Are you one of those eager-to-graduate types who can’t wait to start working and make a name for yourself? Well don’t fret, there are many ways to get professional experience while still in school.

Most students these days are required to get professional experience in the form of internships, but many times those internships don’t expose students to the real duties they would have in a paid position.  We’ve all heard stories of interns doing the grunt work companies don’t have time for – filing, copying, running errands and getting coffee.

However, this shouldn’t discourage you young and enthusiastic workaholics dying to get your ‘real world’ experience on. If you think your internship didn’t provide a sufficient look into the company you want to work for, don’t worry.  There are plenty of opportunities on campus that can put your skills to work.

For you business-savvy individuals, Marketing Mix is an organization that allows students to provide free marketing consultation to East Lansing businesses and, in turn, develop their marketing skills.  Students are divided into teams of about six and each team is responsible for either advising a local business with promotion, developing an improved marketing plan, or both.

“It’s not just an organization where we just talk about what we are going to do,” said marketing junior Matt Rupas.  “We actually just do work. I’m thrown right into the fire.”


Rupas is the team leader for ZZ Underwater World, a scuba diving store in Lansing. His team is currently developing a strategic marketing plan and educating the employees on social media for promotion.  Part of their research involves developing a travel plan for student divers.

“Basically we are doing market research on where students would want to go, how much they would be willing to pay, what they would be interested in and how would we market it,” said Rupas.

Other students are gaining professional experience directly from the classroom. MSU’s Capital News Service is a reporting course offered to undergraduates and graduate students focusing on state government. The course can count for either class credit or internship credit, and runs like a professional newsroom.  Every Monday, these eager young journalists meet with public officials in Lansing to get story ideas and keep updated on current events. Students write one to two articles each week on a topic of their choice, which are then edited and sent to Michigan newspapers for publication.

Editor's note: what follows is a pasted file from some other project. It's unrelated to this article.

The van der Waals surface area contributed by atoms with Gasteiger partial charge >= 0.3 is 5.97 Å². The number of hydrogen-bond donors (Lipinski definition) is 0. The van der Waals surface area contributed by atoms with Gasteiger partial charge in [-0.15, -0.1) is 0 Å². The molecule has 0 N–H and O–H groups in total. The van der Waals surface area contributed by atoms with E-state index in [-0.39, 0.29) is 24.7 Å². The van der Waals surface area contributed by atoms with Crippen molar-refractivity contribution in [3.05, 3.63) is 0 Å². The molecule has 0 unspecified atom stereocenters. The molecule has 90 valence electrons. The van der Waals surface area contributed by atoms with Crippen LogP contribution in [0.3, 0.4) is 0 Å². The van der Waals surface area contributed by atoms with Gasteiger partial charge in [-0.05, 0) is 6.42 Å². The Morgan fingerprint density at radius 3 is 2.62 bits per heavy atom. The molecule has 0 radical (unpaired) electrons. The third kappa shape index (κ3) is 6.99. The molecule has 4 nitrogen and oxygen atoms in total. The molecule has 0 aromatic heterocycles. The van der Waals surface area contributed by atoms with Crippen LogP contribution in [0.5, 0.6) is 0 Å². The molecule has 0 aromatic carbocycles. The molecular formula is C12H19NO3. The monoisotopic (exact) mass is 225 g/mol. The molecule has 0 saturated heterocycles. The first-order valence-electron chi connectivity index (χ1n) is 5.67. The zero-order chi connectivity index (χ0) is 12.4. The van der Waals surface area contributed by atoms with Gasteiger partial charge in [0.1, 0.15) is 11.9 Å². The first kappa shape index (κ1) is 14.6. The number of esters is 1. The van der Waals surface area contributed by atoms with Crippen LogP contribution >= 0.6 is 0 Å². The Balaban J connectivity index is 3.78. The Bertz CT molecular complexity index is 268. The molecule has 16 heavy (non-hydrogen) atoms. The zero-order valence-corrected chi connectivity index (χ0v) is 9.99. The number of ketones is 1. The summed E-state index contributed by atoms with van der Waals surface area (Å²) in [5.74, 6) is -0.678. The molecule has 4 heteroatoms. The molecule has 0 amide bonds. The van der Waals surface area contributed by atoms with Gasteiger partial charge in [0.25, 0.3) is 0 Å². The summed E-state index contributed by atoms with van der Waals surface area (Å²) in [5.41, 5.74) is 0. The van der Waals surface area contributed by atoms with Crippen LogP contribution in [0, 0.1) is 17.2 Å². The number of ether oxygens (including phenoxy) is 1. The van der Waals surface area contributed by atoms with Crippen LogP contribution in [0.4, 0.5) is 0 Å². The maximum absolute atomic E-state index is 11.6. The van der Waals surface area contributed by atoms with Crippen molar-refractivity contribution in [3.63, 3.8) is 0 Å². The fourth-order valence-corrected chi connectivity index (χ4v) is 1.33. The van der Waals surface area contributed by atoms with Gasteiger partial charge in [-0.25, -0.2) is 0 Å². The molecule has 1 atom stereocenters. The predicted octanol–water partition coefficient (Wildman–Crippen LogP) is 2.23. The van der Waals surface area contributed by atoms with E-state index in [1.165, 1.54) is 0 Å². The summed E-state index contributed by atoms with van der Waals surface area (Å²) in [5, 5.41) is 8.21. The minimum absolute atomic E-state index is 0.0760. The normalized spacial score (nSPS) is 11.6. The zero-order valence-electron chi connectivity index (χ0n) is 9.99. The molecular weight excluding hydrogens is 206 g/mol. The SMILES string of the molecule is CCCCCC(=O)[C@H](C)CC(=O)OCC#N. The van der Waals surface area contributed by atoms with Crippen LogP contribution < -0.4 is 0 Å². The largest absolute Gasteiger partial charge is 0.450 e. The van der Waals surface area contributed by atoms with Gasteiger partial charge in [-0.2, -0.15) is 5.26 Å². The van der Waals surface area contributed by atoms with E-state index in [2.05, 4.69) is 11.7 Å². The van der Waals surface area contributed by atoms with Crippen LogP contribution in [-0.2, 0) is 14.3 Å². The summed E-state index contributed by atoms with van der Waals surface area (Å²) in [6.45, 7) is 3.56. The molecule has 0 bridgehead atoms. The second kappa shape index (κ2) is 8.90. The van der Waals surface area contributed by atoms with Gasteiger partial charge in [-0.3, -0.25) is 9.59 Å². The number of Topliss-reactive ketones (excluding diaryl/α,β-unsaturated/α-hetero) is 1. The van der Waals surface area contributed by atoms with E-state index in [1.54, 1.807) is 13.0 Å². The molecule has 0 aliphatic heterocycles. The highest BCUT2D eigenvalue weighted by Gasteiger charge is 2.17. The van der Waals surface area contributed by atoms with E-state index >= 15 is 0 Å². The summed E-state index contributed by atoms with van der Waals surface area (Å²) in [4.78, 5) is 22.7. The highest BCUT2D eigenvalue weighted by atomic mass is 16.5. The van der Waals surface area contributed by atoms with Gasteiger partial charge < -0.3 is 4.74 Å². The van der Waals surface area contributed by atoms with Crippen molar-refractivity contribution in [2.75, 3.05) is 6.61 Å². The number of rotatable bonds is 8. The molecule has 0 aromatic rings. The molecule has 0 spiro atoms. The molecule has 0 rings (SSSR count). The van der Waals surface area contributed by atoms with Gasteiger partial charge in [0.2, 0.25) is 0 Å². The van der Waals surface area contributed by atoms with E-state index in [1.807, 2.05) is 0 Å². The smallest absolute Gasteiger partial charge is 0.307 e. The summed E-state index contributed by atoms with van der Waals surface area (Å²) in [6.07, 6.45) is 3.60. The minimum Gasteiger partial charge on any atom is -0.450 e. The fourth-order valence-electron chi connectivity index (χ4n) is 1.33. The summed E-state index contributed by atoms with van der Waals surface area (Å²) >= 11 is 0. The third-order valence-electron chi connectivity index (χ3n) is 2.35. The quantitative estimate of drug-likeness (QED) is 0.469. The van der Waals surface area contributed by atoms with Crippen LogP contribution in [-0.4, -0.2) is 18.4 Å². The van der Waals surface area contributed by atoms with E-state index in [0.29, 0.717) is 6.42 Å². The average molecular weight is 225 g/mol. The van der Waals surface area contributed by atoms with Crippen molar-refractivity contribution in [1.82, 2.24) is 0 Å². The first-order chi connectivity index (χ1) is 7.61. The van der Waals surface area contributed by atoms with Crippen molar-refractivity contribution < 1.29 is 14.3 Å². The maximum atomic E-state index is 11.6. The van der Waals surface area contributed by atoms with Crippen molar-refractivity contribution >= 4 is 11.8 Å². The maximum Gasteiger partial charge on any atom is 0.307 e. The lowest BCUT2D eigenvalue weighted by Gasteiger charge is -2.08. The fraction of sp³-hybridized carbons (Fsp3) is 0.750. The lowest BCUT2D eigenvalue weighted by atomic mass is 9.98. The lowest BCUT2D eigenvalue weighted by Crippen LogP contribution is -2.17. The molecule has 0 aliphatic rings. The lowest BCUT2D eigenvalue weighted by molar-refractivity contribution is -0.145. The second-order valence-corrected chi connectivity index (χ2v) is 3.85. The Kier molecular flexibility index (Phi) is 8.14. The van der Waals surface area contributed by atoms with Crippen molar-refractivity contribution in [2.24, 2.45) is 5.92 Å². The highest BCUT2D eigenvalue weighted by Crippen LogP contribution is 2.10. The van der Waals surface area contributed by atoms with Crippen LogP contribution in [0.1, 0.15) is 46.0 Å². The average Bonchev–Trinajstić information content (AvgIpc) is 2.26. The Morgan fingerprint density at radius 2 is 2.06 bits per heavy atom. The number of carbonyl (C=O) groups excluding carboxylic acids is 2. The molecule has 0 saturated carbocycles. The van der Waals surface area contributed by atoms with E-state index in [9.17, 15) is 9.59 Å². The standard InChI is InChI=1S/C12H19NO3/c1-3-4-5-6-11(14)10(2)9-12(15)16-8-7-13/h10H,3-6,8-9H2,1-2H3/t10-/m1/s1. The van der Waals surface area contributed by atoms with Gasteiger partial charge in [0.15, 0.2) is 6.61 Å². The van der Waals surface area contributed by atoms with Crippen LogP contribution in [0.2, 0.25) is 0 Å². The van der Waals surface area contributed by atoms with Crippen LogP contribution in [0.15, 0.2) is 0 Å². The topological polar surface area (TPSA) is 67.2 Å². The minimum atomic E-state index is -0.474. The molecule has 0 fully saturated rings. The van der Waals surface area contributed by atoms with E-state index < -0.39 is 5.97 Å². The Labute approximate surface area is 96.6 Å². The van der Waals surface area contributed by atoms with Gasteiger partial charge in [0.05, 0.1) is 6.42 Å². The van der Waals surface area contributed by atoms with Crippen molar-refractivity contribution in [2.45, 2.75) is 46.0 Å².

“I wanted something that would integrate me into the real world of how journalism really works,” said Angie Jackson, a journalism junior currently enrolled in the class. “And the fact that I could be published was really appealing to me.”

She added that her experience with CNS has given her the opportunity to interview many interesting people who are passionate about the issues she is researching.  Jackson had a previous internship at Click on Detroit, an online news service featuring everything from breaking news to lifestyle and shopping advice, where she compiled information and created about seven to ten stories a day. This internship was less focused on interviewing, which is a necessary skill for journalists and one she is developing in CNS, she said.

If you are an aspiring entrepreneur, you may want to participate in the next Startup Weekend, which occurred for the first time in Lansing during the weekend of Nov. 5.  Participants in this event broke into teams on Friday to create a presentation for a business idea, which they then pitched to a panel of judges on Sunday night. English senior, Bryce Colquitt, and his team won the competition with the idea of Jolly Digital, a company designed to make educational games for kids.  Colquitt participated in Startup for the educational experience and didn’t anticipate the launch of his own company.

“Through mentoring, I’ve realized that kids like to learn in alternative ways and not traditional ways, and also we don’t teach our kids a lot about how to handle money,” said Colquitt. “What Jolly Digital does is create games that enable kids to learn about personal finance and entrepreneurship through non traditional ways.”

Colquitt’s team won a package of prizes including $1000 from the MSU Alumni Association and $1000 from T.J. Duckett. He is currently working with game-makers, educators and finance crews in hopes of having the games in schools by the beginning of the next school year.

“Some people come out of this with a cool experience, and that’s what I have also,” Colquitt said. “But I also have a company that I’m actually going to run and that I actually plan on making money and making an impact.”

Looking for these opportunities may seem overwhelming, but there are a variety resources available to help make the process a little easier. For starters, talk to a career advisor within your college.  They can help you find internships based on your area of interest and can also give advice on building resumes and cover letters to best reflect your skills and accomplishments.

New jobs are posted every day on, and there is also the newly launched SpartanCareer YouTube channel at, which provides videos to assist students in their job search. For an on-campus internship, check out the Internships@State program at

Leave a Reply

Your email address will not be published. Required fields are marked *